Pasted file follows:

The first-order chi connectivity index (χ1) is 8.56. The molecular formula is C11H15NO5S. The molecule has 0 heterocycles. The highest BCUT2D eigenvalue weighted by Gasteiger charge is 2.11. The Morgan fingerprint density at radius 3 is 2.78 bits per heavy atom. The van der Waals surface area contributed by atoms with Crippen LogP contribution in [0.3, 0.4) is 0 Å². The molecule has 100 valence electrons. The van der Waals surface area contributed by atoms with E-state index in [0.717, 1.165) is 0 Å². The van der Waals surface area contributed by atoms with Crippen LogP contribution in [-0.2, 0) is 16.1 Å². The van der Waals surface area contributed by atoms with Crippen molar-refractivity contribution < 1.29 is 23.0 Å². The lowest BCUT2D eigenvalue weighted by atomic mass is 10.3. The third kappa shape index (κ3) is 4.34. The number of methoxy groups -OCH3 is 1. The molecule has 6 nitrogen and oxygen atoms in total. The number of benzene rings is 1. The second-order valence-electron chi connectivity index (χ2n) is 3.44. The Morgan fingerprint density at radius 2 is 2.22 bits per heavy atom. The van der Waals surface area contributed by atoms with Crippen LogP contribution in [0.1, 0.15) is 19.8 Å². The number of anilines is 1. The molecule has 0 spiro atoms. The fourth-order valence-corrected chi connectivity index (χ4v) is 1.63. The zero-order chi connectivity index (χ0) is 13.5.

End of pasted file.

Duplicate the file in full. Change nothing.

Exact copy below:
The first-order chi connectivity index (χ1) is 8.56. The molecular formula is C11H15NO5S. The molecule has 0 heterocycles. The highest BCUT2D eigenvalue weighted by Gasteiger charge is 2.11. The Morgan fingerprint density at radius 3 is 2.78 bits per heavy atom. The van der Waals surface area contributed by atoms with Crippen LogP contribution in [0.3, 0.4) is 0 Å². The molecule has 100 valence electrons. The van der Waals surface area contributed by atoms with E-state index in [0.717, 1.165) is 0 Å². The van der Waals surface area contributed by atoms with Crippen LogP contribution in [-0.2, 0) is 16.1 Å². The van der Waals surface area contributed by atoms with Crippen molar-refractivity contribution < 1.29 is 23.0 Å². The lowest BCUT2D eigenvalue weighted by atomic mass is 10.3. The third kappa shape index (κ3) is 4.34. The number of methoxy groups -OCH3 is 1. The molecule has 6 nitrogen and oxygen atoms in total. The number of benzene rings is 1. The second-order valence-electron chi connectivity index (χ2n) is 3.44. The Morgan fingerprint density at radius 2 is 2.22 bits per heavy atom. The van der Waals surface area contributed by atoms with Crippen LogP contribution in [0.1, 0.15) is 19.8 Å². The number of anilines is 1. The molecule has 0 spiro atoms. The fourth-order valence-corrected chi connectivity index (χ4v) is 1.63. The zero-order chi connectivity index (χ0) is 13.5.